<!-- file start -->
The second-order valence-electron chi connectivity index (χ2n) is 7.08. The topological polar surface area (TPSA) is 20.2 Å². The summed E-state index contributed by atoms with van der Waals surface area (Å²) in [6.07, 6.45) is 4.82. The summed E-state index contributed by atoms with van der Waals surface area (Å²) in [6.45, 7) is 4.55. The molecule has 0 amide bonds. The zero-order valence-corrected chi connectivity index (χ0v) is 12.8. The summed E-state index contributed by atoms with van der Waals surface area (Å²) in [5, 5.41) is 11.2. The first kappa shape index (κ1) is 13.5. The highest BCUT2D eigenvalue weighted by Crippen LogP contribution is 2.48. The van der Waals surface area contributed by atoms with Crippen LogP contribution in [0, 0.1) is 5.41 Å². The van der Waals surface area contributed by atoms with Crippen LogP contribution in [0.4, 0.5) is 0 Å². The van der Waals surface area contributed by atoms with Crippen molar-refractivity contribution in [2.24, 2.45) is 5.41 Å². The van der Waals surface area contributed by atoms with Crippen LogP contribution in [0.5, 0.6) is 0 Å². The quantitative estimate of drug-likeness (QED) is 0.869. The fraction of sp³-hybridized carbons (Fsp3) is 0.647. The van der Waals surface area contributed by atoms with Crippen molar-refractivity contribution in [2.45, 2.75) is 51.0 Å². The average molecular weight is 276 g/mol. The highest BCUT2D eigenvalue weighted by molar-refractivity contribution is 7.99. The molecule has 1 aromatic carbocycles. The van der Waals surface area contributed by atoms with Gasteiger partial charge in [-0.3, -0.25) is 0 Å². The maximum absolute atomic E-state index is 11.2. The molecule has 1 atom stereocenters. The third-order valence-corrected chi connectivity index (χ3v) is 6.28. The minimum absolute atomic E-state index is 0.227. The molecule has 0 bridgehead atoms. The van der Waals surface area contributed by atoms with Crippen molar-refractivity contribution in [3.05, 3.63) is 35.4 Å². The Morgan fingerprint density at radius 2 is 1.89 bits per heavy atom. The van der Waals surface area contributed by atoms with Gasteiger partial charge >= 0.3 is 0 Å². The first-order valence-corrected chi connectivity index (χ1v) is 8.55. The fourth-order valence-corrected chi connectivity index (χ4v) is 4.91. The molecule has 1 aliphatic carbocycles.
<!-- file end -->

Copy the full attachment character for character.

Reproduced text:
The second-order valence-electron chi connectivity index (χ2n) is 7.08. The topological polar surface area (TPSA) is 20.2 Å². The summed E-state index contributed by atoms with van der Waals surface area (Å²) in [6.07, 6.45) is 4.82. The summed E-state index contributed by atoms with van der Waals surface area (Å²) in [6.45, 7) is 4.55. The molecule has 0 amide bonds. The zero-order valence-corrected chi connectivity index (χ0v) is 12.8. The summed E-state index contributed by atoms with van der Waals surface area (Å²) in [5, 5.41) is 11.2. The first kappa shape index (κ1) is 13.5. The highest BCUT2D eigenvalue weighted by Crippen LogP contribution is 2.48. The van der Waals surface area contributed by atoms with Crippen LogP contribution in [0, 0.1) is 5.41 Å². The van der Waals surface area contributed by atoms with Crippen LogP contribution in [0.4, 0.5) is 0 Å². The van der Waals surface area contributed by atoms with Crippen molar-refractivity contribution in [2.24, 2.45) is 5.41 Å². The van der Waals surface area contributed by atoms with Crippen LogP contribution in [0.5, 0.6) is 0 Å². The quantitative estimate of drug-likeness (QED) is 0.869. The fraction of sp³-hybridized carbons (Fsp3) is 0.647. The van der Waals surface area contributed by atoms with Crippen molar-refractivity contribution in [2.45, 2.75) is 51.0 Å². The average molecular weight is 276 g/mol. The highest BCUT2D eigenvalue weighted by molar-refractivity contribution is 7.99. The molecule has 1 aromatic carbocycles. The van der Waals surface area contributed by atoms with Gasteiger partial charge in [-0.3, -0.25) is 0 Å². The maximum absolute atomic E-state index is 11.2. The molecule has 1 atom stereocenters. The third-order valence-corrected chi connectivity index (χ3v) is 6.28. The minimum absolute atomic E-state index is 0.227. The molecule has 0 bridgehead atoms. The van der Waals surface area contributed by atoms with Crippen molar-refractivity contribution in [3.05, 3.63) is 35.4 Å². The Morgan fingerprint density at radius 2 is 1.89 bits per heavy atom. The van der Waals surface area contributed by atoms with Gasteiger partial charge >= 0.3 is 0 Å². The first-order valence-corrected chi connectivity index (χ1v) is 8.55. The fourth-order valence-corrected chi connectivity index (χ4v) is 4.91. The molecule has 1 aliphatic carbocycles.